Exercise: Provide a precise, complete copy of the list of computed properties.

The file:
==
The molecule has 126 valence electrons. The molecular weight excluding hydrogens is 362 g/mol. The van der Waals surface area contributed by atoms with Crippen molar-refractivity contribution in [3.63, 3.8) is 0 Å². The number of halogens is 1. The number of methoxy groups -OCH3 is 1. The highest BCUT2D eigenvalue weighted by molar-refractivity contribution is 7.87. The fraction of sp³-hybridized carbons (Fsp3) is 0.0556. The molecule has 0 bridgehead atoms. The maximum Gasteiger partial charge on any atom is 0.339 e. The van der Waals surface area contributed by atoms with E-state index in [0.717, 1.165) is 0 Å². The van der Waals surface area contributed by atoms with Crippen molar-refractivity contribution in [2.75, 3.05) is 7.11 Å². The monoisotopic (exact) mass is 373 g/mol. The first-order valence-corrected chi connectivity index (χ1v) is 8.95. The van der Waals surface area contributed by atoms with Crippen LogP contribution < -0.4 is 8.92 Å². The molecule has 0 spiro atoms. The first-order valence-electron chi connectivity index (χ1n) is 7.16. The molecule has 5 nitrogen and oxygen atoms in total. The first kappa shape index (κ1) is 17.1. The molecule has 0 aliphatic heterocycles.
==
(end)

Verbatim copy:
The molecule has 126 valence electrons. The molecular weight excluding hydrogens is 362 g/mol. The van der Waals surface area contributed by atoms with Crippen molar-refractivity contribution in [3.63, 3.8) is 0 Å². The number of halogens is 1. The number of methoxy groups -OCH3 is 1. The highest BCUT2D eigenvalue weighted by molar-refractivity contribution is 7.87. The fraction of sp³-hybridized carbons (Fsp3) is 0.0556. The molecule has 0 bridgehead atoms. The maximum Gasteiger partial charge on any atom is 0.339 e. The van der Waals surface area contributed by atoms with E-state index in [0.717, 1.165) is 0 Å². The van der Waals surface area contributed by atoms with Crippen molar-refractivity contribution in [2.75, 3.05) is 7.11 Å². The monoisotopic (exact) mass is 373 g/mol. The first-order valence-corrected chi connectivity index (χ1v) is 8.95. The van der Waals surface area contributed by atoms with Crippen LogP contribution < -0.4 is 8.92 Å². The molecule has 0 spiro atoms. The first-order valence-electron chi connectivity index (χ1n) is 7.16. The molecule has 5 nitrogen and oxygen atoms in total. The first kappa shape index (κ1) is 17.1. The molecule has 0 aliphatic heterocycles.